Applications are your business. Your customers see more value every time engineers push code. And that’s why your engineers are continuously empowered to move faster.
But, with all these changes in production, your application security posture is morphing.
Enter the application security team. They exert a massive amount of effort on risk remediation. And now, you’re asking yourself questions like:
- What percentage of our effort genuinely reduces our application risk?
- How can we validate our production risk is decreasing?
- Are we reducing our risks faster than engineering is introducing new concerns?
Many security teams struggle to answer those questions. In this blog, we’ll discuss the key components of an application’s security posture and introduce some ways to calculate your organization’s overall risk.
Application Security Posture Components
To use an analogy, if you think about software security as a Greek temple, the security posture is the roof. The pillars supporting that roof are the components that lead to data breaches.
Weakness in a single pillar doesn’t result in the roof collapsing, but as weaknesses expand to other pillars, there is an exponentially higher chance of catastrophe. Those pillars are all anchored in the application’s architecture. So, when the architecture has flaws, it’s a recipe for disaster.
One of our previous blogs dives into the complexity of modern applications if you’d like additional insight.
Threat Type and Severity
Theoretically, if software has no threats, there are no entry points for hackers to exploit. And since discovering these threats is the first step, this skillset is invaluable. In fact, LinkedIn has over 40,000 security researcher jobs posted.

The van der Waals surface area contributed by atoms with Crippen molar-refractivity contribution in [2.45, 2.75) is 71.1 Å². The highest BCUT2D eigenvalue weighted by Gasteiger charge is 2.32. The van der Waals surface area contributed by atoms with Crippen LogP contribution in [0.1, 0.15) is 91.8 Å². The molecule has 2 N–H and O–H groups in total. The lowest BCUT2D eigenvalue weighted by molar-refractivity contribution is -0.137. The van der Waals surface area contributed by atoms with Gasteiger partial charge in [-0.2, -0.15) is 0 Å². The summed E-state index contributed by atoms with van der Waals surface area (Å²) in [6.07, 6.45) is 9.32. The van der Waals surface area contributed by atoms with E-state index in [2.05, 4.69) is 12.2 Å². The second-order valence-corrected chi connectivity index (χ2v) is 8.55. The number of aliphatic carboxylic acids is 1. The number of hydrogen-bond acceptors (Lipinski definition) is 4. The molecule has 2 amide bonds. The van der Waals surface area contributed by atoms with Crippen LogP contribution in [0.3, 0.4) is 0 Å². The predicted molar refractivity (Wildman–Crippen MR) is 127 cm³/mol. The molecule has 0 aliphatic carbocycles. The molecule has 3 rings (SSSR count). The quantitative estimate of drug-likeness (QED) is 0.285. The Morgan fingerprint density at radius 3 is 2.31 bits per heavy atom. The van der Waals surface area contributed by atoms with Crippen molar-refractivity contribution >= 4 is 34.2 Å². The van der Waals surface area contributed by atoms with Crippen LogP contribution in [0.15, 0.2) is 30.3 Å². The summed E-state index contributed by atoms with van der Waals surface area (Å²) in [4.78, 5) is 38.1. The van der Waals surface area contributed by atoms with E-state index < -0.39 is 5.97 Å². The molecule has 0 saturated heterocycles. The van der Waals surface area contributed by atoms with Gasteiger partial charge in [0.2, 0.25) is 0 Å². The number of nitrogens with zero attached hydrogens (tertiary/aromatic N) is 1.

The most commonly examined threat types are vulnerabilities. Here are the frequently used vulnerability acronyms you need to know:
- Common Weakness Enumeration (CWE) encompasses all known software and hardware exploits. Every exploitable aspect of computing is a CWE.
- Common Vulnerabilities and Exposures (CVE) are all software packages known to be at risk. This list continuously grows as security researchers discover new exploits.
- Common Vulnerability Scoring System (CVSS) values demonstrate how easily a package can be hacked. The scores range from 1-10, with high numbers indicating increased exploitability.
However, it’s also crucial to look for threats in the form of:
- Unauthenticated and unauthorized APIs
- Hardcoded or reused credentials
- Secrets in code
- Web application vulnerabilities (injection, server-side request forgery, etc.)
Traditionally, application security tools provide a siloed risk score for each threat without context from the other pillars.
Software components are exploitable if a bad actor can reach them. According to Gartner, the growth of attack surfaces is the largest risk to organizations.
Relying on firewalls, VPCs, IP allow lists, and other infrastructure-centered security measures don’t always prevent software from being exposed to the outside world, hence the popularity of the zero-trust model.
Let’s dive into the factors determining exploitability:
- Internet-facing services are directly exposed to the internet.
- Third-party services communicate with external systems.
- APIs are endpoints designated for software communication.
- Unencrypted communication paths are accessible via packet sniffing and man-in-the-middle attacks.
Attack surfaces are entry points for hackers, so teams must always know where these software entry points exist.
Business Criticality (Data Sensitivity)
Every modern company is in the data business. And, it’s no secret that the most valuable data is sensitive data.